Starting tomorrow, with the release of Fedora 9, Fedora "rawhide" will be composed of Fedora 10 content. "This will likely fail in spectacular ways due to all the pent up builds so it should be interesting." Click below for more information and remember: "Keep all body parts inside the cart at all times. Buckle up and enjoy the ride!"

Full Story (comments: 1) repositories for Fedora 9 (Sulphur) now available

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Full Story (comments: none)

Gentoo Linux

Gentoo council meeting summary for 8 May 2008

Click below for a summary of the May 8th meeting of the Gentoo council. Some topics include Active-developer document, ChangeLog entries, Ignored arch-team bugs, 8-digit versions, Enforced retirement and New meeting process.

Full Story (comments: none)

Ubuntu family

Xubuntu Meeting

The Xubuntu community had a meeting to resolve some issues. Click below for a summary of the that meeting. "I'd first like to start off this e-mail by announcing the Xubuntu community meeting was a *huge* success. We had roughly two dozen people take part (including old, current, and new faces) and a number of other individuals who sent in e-mails or left a quick IRC message to let us know that they were unable to attend but would be following up with much interest."

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Distribution Newsletters

OpenSUSE Weekly News/21

This week's edition of openSUSE Weekly News covers openSUSE 11.0 Beta 2, People of openSUSE: Greg Kroah-Hartman, Jigish Gohil: Sliced sphere in compiz-fusion-git packages, and much more.

Comments (none posted)

PCLinuxOS Magazine May 2008 Released

The May 2008 edition of PCLinuxOS Magazine is out. This week's highlights include Manage your Ipod with Amarok, PCLinuxOS Based Distros, Quick Fix for Damaged Xorg, Don't Complain, Something Completely Different, and more.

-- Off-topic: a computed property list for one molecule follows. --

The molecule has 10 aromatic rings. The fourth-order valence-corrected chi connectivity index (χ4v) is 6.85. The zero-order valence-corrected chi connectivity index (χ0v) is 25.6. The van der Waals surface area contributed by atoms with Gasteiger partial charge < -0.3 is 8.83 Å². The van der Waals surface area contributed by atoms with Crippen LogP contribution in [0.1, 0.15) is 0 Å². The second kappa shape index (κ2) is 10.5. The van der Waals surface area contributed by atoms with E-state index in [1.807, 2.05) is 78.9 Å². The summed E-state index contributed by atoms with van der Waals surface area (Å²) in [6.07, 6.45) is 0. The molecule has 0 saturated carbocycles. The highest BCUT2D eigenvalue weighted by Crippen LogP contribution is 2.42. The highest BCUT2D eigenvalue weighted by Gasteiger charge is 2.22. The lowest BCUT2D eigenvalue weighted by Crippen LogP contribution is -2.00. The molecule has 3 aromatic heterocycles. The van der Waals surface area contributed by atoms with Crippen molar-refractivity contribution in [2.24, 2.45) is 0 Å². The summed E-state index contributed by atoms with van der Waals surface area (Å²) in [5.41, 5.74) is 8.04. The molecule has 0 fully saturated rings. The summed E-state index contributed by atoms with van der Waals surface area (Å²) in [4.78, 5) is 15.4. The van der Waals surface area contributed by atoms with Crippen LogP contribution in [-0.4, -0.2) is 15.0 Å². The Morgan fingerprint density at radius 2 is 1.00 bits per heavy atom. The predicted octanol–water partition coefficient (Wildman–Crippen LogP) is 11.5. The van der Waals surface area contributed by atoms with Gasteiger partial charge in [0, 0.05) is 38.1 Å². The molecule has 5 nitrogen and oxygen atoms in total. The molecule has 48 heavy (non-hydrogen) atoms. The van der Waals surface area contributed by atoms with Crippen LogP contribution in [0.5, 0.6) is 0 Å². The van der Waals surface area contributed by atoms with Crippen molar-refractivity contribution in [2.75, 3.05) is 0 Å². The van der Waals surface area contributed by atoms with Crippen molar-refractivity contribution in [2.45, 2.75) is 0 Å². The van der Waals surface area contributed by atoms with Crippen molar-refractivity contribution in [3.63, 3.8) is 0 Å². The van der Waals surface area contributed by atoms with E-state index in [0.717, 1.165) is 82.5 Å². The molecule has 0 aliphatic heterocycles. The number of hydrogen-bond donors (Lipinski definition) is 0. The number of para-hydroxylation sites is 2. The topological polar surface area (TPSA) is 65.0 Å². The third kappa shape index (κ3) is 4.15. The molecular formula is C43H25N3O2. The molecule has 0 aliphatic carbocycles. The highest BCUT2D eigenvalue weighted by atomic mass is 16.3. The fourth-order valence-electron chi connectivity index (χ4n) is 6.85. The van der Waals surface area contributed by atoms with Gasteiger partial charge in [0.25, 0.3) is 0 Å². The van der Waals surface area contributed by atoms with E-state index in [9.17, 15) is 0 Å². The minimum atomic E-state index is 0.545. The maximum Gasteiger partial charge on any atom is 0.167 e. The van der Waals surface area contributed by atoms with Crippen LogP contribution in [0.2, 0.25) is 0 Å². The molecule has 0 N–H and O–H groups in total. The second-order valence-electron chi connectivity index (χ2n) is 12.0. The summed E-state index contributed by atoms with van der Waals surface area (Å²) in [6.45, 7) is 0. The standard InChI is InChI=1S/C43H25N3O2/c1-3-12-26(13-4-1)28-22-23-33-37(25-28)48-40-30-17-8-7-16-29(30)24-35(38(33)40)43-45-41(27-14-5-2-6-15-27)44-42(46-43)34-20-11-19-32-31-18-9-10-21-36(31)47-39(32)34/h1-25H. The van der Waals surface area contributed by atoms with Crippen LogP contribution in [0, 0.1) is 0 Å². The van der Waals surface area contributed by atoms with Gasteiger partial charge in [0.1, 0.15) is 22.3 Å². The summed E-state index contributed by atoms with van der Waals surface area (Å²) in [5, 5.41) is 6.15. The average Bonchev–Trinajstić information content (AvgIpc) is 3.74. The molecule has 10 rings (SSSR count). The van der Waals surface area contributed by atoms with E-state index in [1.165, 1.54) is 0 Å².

Comments (none posted)

Ubuntu Weekly Newsletter, Issue 90

The Ubuntu Weekly Newsletter for May 10, 2008 covers Ubuntu Brainstorm Growing, Ubuntu Finland receives award from Finland's Minister of Communications, Ubuntu Featured on Italian TV, submit questions for Launchpad podcast, Forums News and Interviews, Ubuntu UK Podcast Episode 5, and much more.

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DistroWatch Weekly, Issue 252

The DistroWatch Weekly for May 12, 2008 is out. "It's a Fedora week here at DistroWatch. A new version of the popular distribution will be released later this week, complete with the usual cutting edge features, such as KDE 4, dramatic speed improvements, support for the ext4 file system and many others. One popular application set missing from the distro, however, is KDE 3.5, now relegated to the dustbins of history by the project. If you are a Fedora KDE user, should you upgrade or should you not? Read our first-impressions review of Fedora 9 KDE to obtain some answers. In the news section, openSUSE presents several user interface improvements for its package manager, Ubuntu prepares to deliver cool new features in Intrepid Ibex, Attila Craciun introduces the Slackware-based Bluewhite64 Linux, and PC-BSD updates its artwork and fixes bugs in preparation for the 7.0 release. Also included are several resources to help you manage your OpenSolaris system better and an interesting update on Oracle Enterprise Linux."